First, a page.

8. I've reported on this pizza before, but I think this time I was much more successful. I'm using the recipe from Modernist Bread, in the toppings for the no-knead crust (which this is not, this is the Neapolitan crust), but it's effectively identical to the pizza Reinhart calls "New York Style White Pizza" in American Pie. I did a couple of things differently this time. First, I did actually make the Modernist Béchamel instead of a normal one. It uses a pressure cooked roux for convenience, and is thickened with Ultrasperse 3 and Kappa Carrageenan. The pressure cooked roux thing is probably more useful in a restaurant situation, since they claim that the technique "improves reliability," which I don't find especially problematic when making small batches at home. That said, having a jar of roux ready to go in the fridge was handy tonight, it only took a minute or two to make the béchamel. The modernist thickeners yield a gorgeous texture and the milk flavor does seem to pop a bit more than usual, so overall the flavor and texture of the sauce were excellent. Truth be told, though, I suspect the biggest improvement over last time was just me taking a bit more time to adjust the seasoning on it. I was sort of cavalier with the salt and nutmeg last time, but this time I did a couple of rounds of tasting and seasoning to get it really dialed in. Amazing what difference a little care makes! The other change I made over last time was to use air-dried mozzarella that I then blitzed in the food processor to get small grains, which I distributed more or less evenly over the pizza. In this particular pizza I find the flavor and texture to be better with an even distribution of the mozzarella and a chunkier distribution of the ricotta, rather than a chunky distribution of both. Personal preference, of course: YMMV. So, after all that, I was really happy with the end result:
  9. Normally I make two of the same pizza each night, but I'm using up a few leftover ingredients, so tonight it was two different pies... Finocchiona (homemade) and fresh mozzarella (those little Bel Gioioso "Pearls") on crushed tomatoes: And cherry tomatoes and mozzarella on crushed tomatoes: I used the Modernist Bread technique of drying the mozzarella in the fridge for a couple of days, but with the pearls you end up with a sort of weird marshmallow-like appearance, and the texture is a little rubbery. The technique works well with the whole 8oz balls, but it's a bit of a bust with the little pearls.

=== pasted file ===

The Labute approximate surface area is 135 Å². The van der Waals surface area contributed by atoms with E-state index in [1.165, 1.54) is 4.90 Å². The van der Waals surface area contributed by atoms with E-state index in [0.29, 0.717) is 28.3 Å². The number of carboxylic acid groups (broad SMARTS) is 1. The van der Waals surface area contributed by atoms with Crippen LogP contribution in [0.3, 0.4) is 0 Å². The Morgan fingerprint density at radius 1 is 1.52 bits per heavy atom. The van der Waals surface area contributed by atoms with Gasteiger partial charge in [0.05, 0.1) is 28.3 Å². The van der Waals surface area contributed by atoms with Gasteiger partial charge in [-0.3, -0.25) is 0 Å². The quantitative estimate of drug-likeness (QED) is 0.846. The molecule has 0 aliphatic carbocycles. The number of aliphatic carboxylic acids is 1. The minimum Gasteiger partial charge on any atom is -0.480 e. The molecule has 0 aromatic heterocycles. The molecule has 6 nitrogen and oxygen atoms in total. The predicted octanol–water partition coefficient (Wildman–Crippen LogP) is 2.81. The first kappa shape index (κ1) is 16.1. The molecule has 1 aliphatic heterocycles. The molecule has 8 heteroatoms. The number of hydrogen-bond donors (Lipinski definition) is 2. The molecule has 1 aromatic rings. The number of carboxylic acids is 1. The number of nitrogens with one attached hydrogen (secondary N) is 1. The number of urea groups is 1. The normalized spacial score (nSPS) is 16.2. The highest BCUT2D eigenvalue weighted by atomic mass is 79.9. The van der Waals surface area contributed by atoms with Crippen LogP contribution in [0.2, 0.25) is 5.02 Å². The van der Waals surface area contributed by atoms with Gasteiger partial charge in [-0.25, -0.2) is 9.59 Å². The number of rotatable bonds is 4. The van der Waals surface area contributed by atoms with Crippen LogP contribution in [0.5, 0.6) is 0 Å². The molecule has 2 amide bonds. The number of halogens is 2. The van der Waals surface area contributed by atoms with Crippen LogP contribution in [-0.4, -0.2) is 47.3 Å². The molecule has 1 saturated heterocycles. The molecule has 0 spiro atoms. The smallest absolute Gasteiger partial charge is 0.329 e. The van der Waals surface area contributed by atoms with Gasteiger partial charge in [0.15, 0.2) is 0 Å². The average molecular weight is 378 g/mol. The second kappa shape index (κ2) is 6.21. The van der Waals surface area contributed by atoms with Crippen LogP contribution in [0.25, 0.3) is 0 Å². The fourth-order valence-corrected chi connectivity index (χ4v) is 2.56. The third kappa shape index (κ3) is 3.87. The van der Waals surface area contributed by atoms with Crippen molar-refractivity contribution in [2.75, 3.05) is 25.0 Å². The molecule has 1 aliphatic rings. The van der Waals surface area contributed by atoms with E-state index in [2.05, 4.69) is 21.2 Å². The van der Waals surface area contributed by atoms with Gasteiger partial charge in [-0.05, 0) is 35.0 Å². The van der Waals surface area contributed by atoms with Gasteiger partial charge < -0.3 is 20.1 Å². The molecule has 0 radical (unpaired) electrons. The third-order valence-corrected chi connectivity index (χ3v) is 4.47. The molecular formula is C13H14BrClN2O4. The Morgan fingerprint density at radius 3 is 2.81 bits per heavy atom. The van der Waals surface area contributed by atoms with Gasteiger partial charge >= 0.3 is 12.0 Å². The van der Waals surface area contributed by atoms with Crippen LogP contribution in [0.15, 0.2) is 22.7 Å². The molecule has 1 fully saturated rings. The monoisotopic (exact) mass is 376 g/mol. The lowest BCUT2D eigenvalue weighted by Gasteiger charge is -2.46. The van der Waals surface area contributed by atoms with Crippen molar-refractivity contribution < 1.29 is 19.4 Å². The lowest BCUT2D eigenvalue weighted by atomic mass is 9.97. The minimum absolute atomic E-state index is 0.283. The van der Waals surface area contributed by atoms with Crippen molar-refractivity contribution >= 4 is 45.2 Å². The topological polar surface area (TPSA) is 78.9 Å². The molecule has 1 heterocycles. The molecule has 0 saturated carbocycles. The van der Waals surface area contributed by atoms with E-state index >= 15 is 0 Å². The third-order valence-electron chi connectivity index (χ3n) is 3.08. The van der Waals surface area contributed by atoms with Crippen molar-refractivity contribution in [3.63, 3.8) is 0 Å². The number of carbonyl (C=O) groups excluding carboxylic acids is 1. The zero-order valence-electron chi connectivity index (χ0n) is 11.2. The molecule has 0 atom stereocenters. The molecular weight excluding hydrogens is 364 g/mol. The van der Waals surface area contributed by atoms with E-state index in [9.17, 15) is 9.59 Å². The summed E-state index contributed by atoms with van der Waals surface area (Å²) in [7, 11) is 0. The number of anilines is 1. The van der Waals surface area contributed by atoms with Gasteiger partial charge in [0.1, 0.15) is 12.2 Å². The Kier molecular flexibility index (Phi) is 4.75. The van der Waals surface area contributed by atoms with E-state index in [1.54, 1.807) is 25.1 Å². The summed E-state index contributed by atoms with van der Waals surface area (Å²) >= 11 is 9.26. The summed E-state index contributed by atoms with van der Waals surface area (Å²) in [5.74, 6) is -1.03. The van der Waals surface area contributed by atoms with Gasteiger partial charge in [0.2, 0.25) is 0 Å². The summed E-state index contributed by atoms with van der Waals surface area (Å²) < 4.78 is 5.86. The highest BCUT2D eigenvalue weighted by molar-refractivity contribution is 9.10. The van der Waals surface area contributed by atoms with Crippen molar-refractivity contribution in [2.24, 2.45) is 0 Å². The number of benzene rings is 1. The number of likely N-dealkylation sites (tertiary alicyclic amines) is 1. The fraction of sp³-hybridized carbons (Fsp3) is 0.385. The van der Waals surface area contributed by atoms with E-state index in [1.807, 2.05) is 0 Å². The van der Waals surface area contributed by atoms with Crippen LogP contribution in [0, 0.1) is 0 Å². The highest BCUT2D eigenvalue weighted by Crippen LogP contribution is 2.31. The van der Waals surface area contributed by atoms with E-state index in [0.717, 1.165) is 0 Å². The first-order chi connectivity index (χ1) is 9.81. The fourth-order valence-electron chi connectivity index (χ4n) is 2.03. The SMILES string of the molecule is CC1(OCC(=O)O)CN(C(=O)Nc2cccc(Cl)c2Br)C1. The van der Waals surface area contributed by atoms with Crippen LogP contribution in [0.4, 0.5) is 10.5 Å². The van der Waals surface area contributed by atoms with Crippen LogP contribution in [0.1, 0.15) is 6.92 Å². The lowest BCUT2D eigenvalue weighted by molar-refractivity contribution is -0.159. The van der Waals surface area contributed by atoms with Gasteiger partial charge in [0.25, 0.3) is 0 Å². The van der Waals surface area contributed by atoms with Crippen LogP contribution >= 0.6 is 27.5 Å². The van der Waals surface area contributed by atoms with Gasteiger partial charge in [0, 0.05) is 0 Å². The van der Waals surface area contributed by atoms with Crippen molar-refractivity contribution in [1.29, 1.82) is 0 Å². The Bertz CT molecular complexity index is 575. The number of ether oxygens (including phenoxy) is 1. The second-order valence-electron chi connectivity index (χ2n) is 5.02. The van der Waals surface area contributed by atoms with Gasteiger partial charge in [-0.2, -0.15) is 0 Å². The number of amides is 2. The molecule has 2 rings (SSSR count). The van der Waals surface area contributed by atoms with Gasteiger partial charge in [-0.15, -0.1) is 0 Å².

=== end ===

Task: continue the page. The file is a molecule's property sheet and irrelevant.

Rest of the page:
10. Last night's pizza: goat cheese, cherry tomatoes, and pistachios, on the regular Neapolitan dough recipe from Modernist Bread. This dough is a bit trickier to stretch out than the Modernist version, so these pizzas are a bit smaller and not exactly round .
  11. There isn't going to be a great way to answer that, since it will depend on both personal preference and the shape of your pasta. If you look at a standard Mac & Cheese recipe that you like, look at the cheese quantity they use, and go with that as a starting point. Martha Stewart, for example, suggests 26 oz cheese to 16 oz elbow macaroni.
  12. Hey, it got cool here again! So the oven's back on: That's olives, goat cheese, and rosemary, on a pretty normal Neapolitan-style crust, and a smooth tomato sauce.
  13. Parmesan Sourdough It's been a while since I tried a new recipe from MB! I've made almost all of the other standard-hydration sourdoughs, but I had not yet tried use cheese stock as the liquid. Their sample recipe uses a parmesan cheese stock with chunks of parmesan incorporated into the dough. It smells amazing when it's baking, but the fat from the cheese tightens the crumb up a bit: it's not terrible, but it's not as good a texture as a normal sourdough, in my opinion. The flavor of the finished loaf is overwhelmingly of caramelized (Maillardized?) cheese, so this bread has sort of limited applications. It did make a good grilled cheese, of course! I might try this again without the added chunks of cheese, I don't think they were very beneficial, and they make a sort of ugly finished loaf.
  14. Low-acyl -- HA gellan yields an opaque, and usually brittle, gel.
  15. Now, to the other end of the pizza spectrum: same dough, but this time cooked in a skillet on the grill since it's starting to get a bit warm to have the oven on at 500°F for an hour and a half. Enormous quantity of Cabot extra sharp cheddar both above and below the sauce, as well as (taking a page from Reinhart's pan pizza book again) chunks put along the outside edge of the dough so it gets crispy. And olives, of course.
×
×
  • Create New...